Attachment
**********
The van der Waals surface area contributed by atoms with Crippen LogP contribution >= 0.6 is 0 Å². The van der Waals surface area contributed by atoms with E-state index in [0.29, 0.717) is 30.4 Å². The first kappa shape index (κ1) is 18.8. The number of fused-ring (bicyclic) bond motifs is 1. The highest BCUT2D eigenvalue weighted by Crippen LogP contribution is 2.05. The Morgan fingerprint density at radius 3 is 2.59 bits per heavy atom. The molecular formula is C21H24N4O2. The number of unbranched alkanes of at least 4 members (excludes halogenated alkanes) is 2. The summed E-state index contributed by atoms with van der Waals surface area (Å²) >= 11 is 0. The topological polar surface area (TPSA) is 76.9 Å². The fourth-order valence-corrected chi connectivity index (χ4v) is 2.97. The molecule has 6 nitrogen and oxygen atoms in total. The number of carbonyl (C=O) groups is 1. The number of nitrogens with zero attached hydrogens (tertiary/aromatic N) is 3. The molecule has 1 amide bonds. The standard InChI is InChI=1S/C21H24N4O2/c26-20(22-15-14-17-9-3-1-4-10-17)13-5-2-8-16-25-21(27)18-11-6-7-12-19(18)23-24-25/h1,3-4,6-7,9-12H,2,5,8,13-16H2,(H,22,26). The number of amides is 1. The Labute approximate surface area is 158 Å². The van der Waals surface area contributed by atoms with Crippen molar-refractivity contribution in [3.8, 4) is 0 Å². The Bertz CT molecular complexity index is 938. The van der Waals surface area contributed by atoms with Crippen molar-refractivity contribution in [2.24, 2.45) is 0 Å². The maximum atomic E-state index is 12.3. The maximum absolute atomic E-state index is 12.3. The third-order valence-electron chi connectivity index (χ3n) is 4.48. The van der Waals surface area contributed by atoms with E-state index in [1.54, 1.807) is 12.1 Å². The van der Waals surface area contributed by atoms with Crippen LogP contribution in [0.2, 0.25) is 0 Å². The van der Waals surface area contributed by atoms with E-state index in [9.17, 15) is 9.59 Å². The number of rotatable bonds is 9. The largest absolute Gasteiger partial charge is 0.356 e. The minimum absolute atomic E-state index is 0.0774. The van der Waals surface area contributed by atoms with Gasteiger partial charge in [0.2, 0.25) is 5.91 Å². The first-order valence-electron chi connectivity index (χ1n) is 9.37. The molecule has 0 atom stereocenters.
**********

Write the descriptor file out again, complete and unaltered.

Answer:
The van der Waals surface area contributed by atoms with Crippen LogP contribution >= 0.6 is 0 Å². The van der Waals surface area contributed by atoms with E-state index in [0.29, 0.717) is 30.4 Å². The first kappa shape index (κ1) is 18.8. The number of fused-ring (bicyclic) bond motifs is 1. The highest BCUT2D eigenvalue weighted by Crippen LogP contribution is 2.05. The Morgan fingerprint density at radius 3 is 2.59 bits per heavy atom. The molecular formula is C21H24N4O2. The number of unbranched alkanes of at least 4 members (excludes halogenated alkanes) is 2. The summed E-state index contributed by atoms with van der Waals surface area (Å²) >= 11 is 0. The topological polar surface area (TPSA) is 76.9 Å². The fourth-order valence-corrected chi connectivity index (χ4v) is 2.97. The molecule has 6 nitrogen and oxygen atoms in total. The number of carbonyl (C=O) groups is 1. The number of nitrogens with zero attached hydrogens (tertiary/aromatic N) is 3. The molecule has 1 amide bonds. The standard InChI is InChI=1S/C21H24N4O2/c26-20(22-15-14-17-9-3-1-4-10-17)13-5-2-8-16-25-21(27)18-11-6-7-12-19(18)23-24-25/h1,3-4,6-7,9-12H,2,5,8,13-16H2,(H,22,26). The number of amides is 1. The Labute approximate surface area is 158 Å². The van der Waals surface area contributed by atoms with Crippen molar-refractivity contribution in [3.8, 4) is 0 Å². The Bertz CT molecular complexity index is 938. The van der Waals surface area contributed by atoms with Crippen molar-refractivity contribution in [2.24, 2.45) is 0 Å². The maximum atomic E-state index is 12.3. The maximum absolute atomic E-state index is 12.3. The third-order valence-electron chi connectivity index (χ3n) is 4.48. The van der Waals surface area contributed by atoms with E-state index in [1.54, 1.807) is 12.1 Å². The van der Waals surface area contributed by atoms with Crippen LogP contribution in [0.2, 0.25) is 0 Å². The van der Waals surface area contributed by atoms with E-state index in [9.17, 15) is 9.59 Å². The number of rotatable bonds is 9. The largest absolute Gasteiger partial charge is 0.356 e. The minimum absolute atomic E-state index is 0.0774. The van der Waals surface area contributed by atoms with Gasteiger partial charge in [0.2, 0.25) is 5.91 Å². The first-order valence-electron chi connectivity index (χ1n) is 9.37. The molecule has 0 atom stereocenters.